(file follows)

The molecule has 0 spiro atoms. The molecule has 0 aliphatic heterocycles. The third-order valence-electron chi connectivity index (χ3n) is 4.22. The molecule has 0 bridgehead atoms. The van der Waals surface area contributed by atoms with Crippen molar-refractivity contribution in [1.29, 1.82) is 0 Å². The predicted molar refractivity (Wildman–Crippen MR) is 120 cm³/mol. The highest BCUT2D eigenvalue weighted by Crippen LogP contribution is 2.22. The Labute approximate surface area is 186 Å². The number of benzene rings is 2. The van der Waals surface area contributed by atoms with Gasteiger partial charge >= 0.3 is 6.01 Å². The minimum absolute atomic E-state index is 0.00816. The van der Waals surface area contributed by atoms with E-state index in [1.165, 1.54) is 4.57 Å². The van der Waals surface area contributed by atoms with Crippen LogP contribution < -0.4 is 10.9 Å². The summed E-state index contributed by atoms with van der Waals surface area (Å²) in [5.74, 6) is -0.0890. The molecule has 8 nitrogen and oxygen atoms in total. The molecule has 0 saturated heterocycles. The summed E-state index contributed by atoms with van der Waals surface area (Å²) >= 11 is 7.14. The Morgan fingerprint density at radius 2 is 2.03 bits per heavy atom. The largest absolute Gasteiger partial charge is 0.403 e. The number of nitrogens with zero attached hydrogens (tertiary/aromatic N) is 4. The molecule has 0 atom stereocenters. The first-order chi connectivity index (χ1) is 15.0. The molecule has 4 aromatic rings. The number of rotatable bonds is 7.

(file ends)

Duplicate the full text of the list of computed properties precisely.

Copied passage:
The molecule has 0 spiro atoms. The molecule has 0 aliphatic heterocycles. The third-order valence-electron chi connectivity index (χ3n) is 4.22. The molecule has 0 bridgehead atoms. The van der Waals surface area contributed by atoms with Crippen molar-refractivity contribution in [1.29, 1.82) is 0 Å². The predicted molar refractivity (Wildman–Crippen MR) is 120 cm³/mol. The highest BCUT2D eigenvalue weighted by Crippen LogP contribution is 2.22. The Labute approximate surface area is 186 Å². The number of benzene rings is 2. The van der Waals surface area contributed by atoms with Gasteiger partial charge >= 0.3 is 6.01 Å². The minimum absolute atomic E-state index is 0.00816. The van der Waals surface area contributed by atoms with E-state index in [1.165, 1.54) is 4.57 Å². The van der Waals surface area contributed by atoms with Crippen LogP contribution < -0.4 is 10.9 Å². The summed E-state index contributed by atoms with van der Waals surface area (Å²) in [5.74, 6) is -0.0890. The molecule has 8 nitrogen and oxygen atoms in total. The molecule has 0 saturated heterocycles. The summed E-state index contributed by atoms with van der Waals surface area (Å²) >= 11 is 7.14. The Morgan fingerprint density at radius 2 is 2.03 bits per heavy atom. The largest absolute Gasteiger partial charge is 0.403 e. The number of nitrogens with zero attached hydrogens (tertiary/aromatic N) is 4. The molecule has 0 atom stereocenters. The first-order chi connectivity index (χ1) is 15.0. The molecule has 4 aromatic rings. The number of rotatable bonds is 7.